Re: RARA-AVIS: Two buck books

From: hardcasecrime (
Date: 17 Oct 2007

> That's what publishers' conventions are
> for, to set the price that all publishers
> will adhere to.

No offense, Patrick, but that's utter nonsense. We have probably strayed sufficiently from the topic of the list (which is mystery fiction, not the business of publishing) that we should take any further discussion on this topic offline -- but I can assure you that that's *not* what publishers' conventions are for.

There's passion for a point of view you want to defend, there's stubbornness in defending a point, and then there's outright paranoia. I fear this discussion is wandering toward the wrong end of that spectrum.

Let's not even get started on the subject of capital punishment.

Mystery fiction, people. That's what we're here to talk about. My apologies for the part I played in diverting the conversation in this direction; let's return to the list's regularly scheduled programming.


--- In, Patrick King <abrasax93@...> wrote:
> You're missing the picture here, Kevin. $2.25 is the
> modern equivalent of 35 cents in 1960. If books made a
> profit at 35 cents in 1960, what's changed that makes
> it impossible to make a profit with books for $2.25
> today. Sure, publishers make more by selling fewer
> books at $10 each. But consequently, fewer of us are
> willing, maybe even able to try new writers. The
> argument that cheaper books don't sell rings hollow
> when those cheaper books are not marketed even as well
> as the 35 cent books were in 1960. Hell, you can print
> up a million books to sell at a buck a copy, keep them
> in a warehouse, then say, "people don't buy dollar
> books 'cause I've got a whole warehouse full of 'em."
> There are basically two ways of generating a profit:
> You make a few things that are difficult to
> manufacture and you sell them at a high price. Or you
> make a lot of things that are easy to manufacture and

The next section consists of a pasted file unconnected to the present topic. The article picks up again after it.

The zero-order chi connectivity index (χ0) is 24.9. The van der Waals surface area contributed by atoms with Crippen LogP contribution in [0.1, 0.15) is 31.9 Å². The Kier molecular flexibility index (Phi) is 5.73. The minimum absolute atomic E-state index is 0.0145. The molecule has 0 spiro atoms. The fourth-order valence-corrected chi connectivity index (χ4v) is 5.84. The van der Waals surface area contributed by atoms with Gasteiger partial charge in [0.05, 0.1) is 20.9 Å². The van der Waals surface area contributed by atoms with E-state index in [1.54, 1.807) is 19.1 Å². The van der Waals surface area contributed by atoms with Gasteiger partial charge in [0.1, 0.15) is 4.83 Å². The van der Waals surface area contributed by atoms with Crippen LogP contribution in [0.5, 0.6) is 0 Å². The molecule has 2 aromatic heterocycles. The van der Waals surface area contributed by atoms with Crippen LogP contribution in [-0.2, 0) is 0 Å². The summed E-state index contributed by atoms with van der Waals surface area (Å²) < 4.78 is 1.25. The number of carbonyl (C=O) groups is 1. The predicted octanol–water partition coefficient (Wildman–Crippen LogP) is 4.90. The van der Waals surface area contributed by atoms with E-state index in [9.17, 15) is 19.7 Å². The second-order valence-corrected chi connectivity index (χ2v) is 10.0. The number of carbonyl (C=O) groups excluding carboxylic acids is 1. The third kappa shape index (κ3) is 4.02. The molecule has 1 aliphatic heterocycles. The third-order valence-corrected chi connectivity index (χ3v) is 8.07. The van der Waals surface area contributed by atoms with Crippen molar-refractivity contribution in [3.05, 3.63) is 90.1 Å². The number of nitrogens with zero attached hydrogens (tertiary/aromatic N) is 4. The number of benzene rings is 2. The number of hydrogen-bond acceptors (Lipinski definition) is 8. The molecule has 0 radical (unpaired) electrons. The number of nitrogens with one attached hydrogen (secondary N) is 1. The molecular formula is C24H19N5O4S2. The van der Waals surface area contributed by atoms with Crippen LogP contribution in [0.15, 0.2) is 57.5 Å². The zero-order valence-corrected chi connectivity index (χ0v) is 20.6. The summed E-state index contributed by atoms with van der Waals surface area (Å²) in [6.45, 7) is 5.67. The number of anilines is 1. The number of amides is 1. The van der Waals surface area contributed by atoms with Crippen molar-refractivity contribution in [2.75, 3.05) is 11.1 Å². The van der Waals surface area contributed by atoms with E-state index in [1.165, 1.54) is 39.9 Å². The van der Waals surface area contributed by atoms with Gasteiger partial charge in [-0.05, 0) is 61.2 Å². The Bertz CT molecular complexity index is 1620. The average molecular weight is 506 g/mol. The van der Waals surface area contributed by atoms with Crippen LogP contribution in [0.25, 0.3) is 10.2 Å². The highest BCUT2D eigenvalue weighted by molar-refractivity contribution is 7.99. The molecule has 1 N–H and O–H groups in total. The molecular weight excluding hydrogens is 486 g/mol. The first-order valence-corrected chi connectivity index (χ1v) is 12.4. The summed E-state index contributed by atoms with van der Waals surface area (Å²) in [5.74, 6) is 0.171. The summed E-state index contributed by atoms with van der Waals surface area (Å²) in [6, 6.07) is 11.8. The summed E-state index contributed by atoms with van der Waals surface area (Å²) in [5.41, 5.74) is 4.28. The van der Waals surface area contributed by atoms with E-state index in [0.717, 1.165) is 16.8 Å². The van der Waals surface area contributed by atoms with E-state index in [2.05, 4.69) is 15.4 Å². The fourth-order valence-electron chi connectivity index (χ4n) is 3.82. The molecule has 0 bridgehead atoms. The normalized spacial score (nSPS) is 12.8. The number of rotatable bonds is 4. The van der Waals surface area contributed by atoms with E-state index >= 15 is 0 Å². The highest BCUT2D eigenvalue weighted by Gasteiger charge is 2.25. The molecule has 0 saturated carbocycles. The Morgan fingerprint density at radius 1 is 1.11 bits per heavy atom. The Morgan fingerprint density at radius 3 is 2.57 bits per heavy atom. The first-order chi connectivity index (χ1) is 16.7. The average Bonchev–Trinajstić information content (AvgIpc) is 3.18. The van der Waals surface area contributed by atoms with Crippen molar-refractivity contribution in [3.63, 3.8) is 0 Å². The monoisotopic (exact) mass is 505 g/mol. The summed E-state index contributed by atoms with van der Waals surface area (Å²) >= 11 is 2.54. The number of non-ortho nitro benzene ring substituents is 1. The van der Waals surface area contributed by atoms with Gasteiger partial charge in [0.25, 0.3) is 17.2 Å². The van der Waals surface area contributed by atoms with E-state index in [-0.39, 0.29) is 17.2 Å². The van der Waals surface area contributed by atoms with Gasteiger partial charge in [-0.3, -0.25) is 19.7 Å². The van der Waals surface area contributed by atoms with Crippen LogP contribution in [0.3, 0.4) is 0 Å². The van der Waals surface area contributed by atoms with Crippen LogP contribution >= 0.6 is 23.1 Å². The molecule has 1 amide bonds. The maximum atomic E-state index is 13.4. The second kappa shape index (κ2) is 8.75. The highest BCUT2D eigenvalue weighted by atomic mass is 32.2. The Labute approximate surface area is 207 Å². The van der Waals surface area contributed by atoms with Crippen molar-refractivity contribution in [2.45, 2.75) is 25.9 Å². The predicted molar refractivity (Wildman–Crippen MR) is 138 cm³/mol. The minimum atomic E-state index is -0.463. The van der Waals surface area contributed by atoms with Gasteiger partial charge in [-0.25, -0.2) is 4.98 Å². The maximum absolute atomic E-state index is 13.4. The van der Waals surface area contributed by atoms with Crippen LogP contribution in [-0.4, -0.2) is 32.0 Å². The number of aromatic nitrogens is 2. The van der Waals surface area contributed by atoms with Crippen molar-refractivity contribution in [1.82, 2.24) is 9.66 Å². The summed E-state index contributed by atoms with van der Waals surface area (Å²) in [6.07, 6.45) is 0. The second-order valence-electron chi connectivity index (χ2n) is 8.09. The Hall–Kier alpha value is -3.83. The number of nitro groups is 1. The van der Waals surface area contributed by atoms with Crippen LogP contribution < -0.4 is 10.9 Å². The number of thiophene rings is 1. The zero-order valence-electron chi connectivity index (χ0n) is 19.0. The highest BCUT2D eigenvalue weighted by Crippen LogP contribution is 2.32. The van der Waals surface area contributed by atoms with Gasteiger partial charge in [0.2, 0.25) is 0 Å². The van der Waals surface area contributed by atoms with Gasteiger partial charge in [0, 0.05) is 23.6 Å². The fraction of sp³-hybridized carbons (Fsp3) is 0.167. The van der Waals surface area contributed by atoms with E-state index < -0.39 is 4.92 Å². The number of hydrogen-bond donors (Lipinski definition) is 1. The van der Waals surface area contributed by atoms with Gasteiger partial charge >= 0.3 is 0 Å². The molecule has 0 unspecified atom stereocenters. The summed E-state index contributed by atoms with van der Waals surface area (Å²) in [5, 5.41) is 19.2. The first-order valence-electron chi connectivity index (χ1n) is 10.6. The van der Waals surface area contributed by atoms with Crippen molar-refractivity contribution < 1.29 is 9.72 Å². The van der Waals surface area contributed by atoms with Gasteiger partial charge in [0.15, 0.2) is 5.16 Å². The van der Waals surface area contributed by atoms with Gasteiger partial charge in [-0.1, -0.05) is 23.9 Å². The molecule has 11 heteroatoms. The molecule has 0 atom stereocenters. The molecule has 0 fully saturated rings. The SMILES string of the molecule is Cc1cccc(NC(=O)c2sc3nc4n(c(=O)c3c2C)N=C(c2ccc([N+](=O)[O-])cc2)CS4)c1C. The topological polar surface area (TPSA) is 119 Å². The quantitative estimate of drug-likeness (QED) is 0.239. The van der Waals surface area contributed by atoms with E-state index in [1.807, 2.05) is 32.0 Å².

> sell them at a low price. This is how commerce worked
> for centuries. In the midst of the electronic
> revolution, some joker realized that you can put a
> high price on something that's easy to manufacture and
> as long as the public has no alternative, they'll
> eventually pay the price. That's what publishers'
> conventions are for, to set the price that all
> publishers will adhere to. In 1969 you could buy a
> good new car or a college education for $3,000 in the
> United States. By 1999, not only had the price for
> these items increased literally ten times, but every
> citizen of the US is hard pressed to just get by
> without both of them. These are examples of things
> that were expensive to begin with because hard to
> deliver.
> If you go to the Odd Lot Traders here in New England,
> you can buy all of the Harry Potter paperbacks for
> $2.49. I don't know how this works. These are popular
> books, MPR 8.99, and a discount store sells brand new
> copies, covers in tact for $2.49? Do they get these
> books for free? Or is the initial price so inflated
> that after the publisher has sold as many as they can
> to the suckers who just couldn't wait, at ten bucks
> per, they're now prepared to sell their giant
> remainder pile to those of us who are mildly curious,
> at a normal price.
> I mean, didn't we see this absolute scenario occur
> with the Iphone a few weeks ago? All those jerks stood
> in line all night to be the frist to buy an Iphone,
> and ten days later Apple dropped the price by $200!
> These tactics ARE being employed in the USA. Nearly
> everything is marked up 1000%. Sales departments find
> it much more profitable to sell things at very high
> prices to a few consumers, then sell the remainder at
> a mere 500% mark up when the style changes. Everybody
> thinks they've got a bargain and the sales
> department's laughing all the way to the bank.
> The fact that they've actually convinced you that
> everything HAS to be this way in order for you,
> personally, to make a living is a level of con
> artistry the equivelant of selling the Brooklyn
> Bridge. The giant profits made in overpricing stay in
> the pockets of the people who set it up. The rest of
> us are paid out of operating expenses.
> As to capital punishment, Ted Bundy kill any girls in
> your neighborhood lately? How about Aileen Wournos? Or
> Charley Starkweather? Hear about them killing anybody
> recently? If not, I guess capital punishment managed
> to deter them pretty effectively.
> Patrick King
> --- Kevin Burton Smith
> <kvnsmith@...> wrote:
> >
> > Patrick King said: "I'd love to see a return to a
> > $2.00 paperback book.
> > Don't tell me no one can make money doing that."
> >
> > Sure, and your salary can revert to what it would
> > have been back when paperbacks were two bucks.
> > Don't tell me your boss will mind doing that."
> >
> > Sorry, Patrick. It ain't gonna happen, unless
> > everyone (including the author) agrees not to make
> > any money on it. Me, personally? I like to get paid.
> >
> > And as for capital punishment, if it really was a
> > deterrent, the few countries that still routinely
> > execute prisoners would also be the safest.
> >
> > They aren't. Look out the window.
> >
> >
> > Kevin
> >
> >
> >
> > [Non-text portions of this message have been
> > removed]
> >
> >
> Moody friends. Drama queens. Your life? Nope! - their life, your
story. Play Sims Stories at Yahoo! Games.

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